The 2021-2027 long-term EU budget and NextGenerationEU, notably through the Recovery and Resilience Facility and the Recovery Assistance for Cohesion and the Territories of Europe (REACTEU) package, provide a once in a lifetime opportunity to invest in a truly future-proof economy.
What contributions can the competition drive?
However, public support alone cannot secure sufficient change on the ground – while it can help to provide the means, businesses must also feel the need to innovate, to come up with new, more efficient solutions, and to invest at scale. Competition contributes to that drive, stimulating businesses to innovate and invest to succeed in the market place, while ensuring fair conditions for European businesses of all sizes and that EU consumers continue to benefit from the competitive process.
Why do we need a resilient Single Market?
To deliver on these objectives, Europe needs a strong and resilient Single Market that supports entrepreneurship at all its stages, enables businesses of all sizes to get the most out of Europe’s scale and achieve scale themselves to better compete in a globalised economy. It needs competitive markets sending the right price signals to drive investments to enable and deploy breakthrough innovation for greener products, services and value chains, more advanced digital infrastructure and tools (e.g. cloud, microprocessors, Artificial Intelligence) and less polluting and more efficient manufacturing technologies.
It needs a fair labour market, with concrete actions to address the existing and emerging skills gaps and inequalities in the workforce. It needs a choice of products and services, contributing to reliable and diverse supply chains, and to meeting demand of European businesses and consumers in a timely fashion. In addition, it needs these choices to be affordable for all, to the benefit in particular of households and SMEs. And it needs to preserve cohesion in the Single Market, so that its strengthening does not lead to increasing economic, social and territorial disparities.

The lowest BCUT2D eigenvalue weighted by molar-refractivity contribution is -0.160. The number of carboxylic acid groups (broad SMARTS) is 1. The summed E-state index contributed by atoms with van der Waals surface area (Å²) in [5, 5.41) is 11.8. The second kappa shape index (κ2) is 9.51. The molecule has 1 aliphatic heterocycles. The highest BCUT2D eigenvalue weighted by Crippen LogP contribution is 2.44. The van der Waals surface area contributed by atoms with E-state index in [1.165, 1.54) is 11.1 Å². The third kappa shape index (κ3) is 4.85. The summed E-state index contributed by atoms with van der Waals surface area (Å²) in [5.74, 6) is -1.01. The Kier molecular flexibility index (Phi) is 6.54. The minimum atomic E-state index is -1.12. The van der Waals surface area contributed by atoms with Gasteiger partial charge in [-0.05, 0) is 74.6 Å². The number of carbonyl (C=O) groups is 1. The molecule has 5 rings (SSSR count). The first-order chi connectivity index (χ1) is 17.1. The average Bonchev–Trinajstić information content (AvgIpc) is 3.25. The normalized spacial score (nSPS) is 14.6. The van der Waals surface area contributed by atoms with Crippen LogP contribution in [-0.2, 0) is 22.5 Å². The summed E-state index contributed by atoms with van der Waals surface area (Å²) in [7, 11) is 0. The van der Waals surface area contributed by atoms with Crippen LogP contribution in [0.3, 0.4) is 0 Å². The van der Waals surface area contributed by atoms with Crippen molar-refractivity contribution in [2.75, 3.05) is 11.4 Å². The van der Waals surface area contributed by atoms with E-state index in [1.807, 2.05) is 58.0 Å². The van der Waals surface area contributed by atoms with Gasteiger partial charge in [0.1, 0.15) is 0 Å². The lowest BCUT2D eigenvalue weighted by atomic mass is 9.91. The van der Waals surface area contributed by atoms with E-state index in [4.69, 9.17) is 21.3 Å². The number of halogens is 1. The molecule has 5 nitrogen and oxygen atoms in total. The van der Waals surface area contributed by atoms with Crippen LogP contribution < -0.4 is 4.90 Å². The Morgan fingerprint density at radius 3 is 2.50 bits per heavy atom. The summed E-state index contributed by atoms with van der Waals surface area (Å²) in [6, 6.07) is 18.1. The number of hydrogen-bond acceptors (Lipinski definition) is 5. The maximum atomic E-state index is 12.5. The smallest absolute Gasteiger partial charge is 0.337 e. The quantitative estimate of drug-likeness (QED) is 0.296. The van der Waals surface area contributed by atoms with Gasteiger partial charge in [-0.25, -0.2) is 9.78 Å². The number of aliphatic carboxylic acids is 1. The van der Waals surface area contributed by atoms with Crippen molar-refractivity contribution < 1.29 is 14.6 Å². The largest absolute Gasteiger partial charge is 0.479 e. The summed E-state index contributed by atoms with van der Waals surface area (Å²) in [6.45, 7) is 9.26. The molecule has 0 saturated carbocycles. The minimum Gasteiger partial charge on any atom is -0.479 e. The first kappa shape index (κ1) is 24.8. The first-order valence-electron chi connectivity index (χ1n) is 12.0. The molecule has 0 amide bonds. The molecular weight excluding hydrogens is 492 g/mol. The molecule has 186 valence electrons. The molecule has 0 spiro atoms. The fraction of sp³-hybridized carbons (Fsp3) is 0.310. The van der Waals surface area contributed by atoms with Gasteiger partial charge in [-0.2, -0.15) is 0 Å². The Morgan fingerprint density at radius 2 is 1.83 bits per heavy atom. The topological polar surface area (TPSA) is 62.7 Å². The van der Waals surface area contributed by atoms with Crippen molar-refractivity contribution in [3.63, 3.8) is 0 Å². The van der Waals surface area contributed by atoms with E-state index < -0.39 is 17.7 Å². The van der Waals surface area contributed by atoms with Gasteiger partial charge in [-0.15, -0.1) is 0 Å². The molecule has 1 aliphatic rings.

European Commission and Member States are working hand in hand
All this calls for strong and effective competition policy and enforcement, to give the European economy the agility to mount the recovery path and meet its twin green and digital ambitions in a sustainable, socially and territorially inclusive manner. To achieve this in the European Union, the Commission works hand in hand with Member States’ national competition authorities and under the scrutiny of Union Courts.
Currently, the Commission is pursuing a review of competition policy tools with unprecedented scope and ambition: to make sure all competition instruments (merger, antitrust and State aid control) remain fit for purpose. In parallel, the Commission also seeks to equip itself with new instruments aimed at tackling emerging challenges in the Single Market, such as digital gatekeepers or the distortive effects of foreign subsidies. This review, combined with continued strong enforcement of competition rules, aims at enabling EU industries to lead the twin transitions, and fostering the resilience of the Single Market.
At the same time, beyond European borders, there is momentum for strengthened enforcement and international convergence in competition policy and enforcement practices across an increasing number of jurisdictions. This is important to ensure fair competition in all sectors and to enable European firms to reach efficient scale.
Read the official communication here.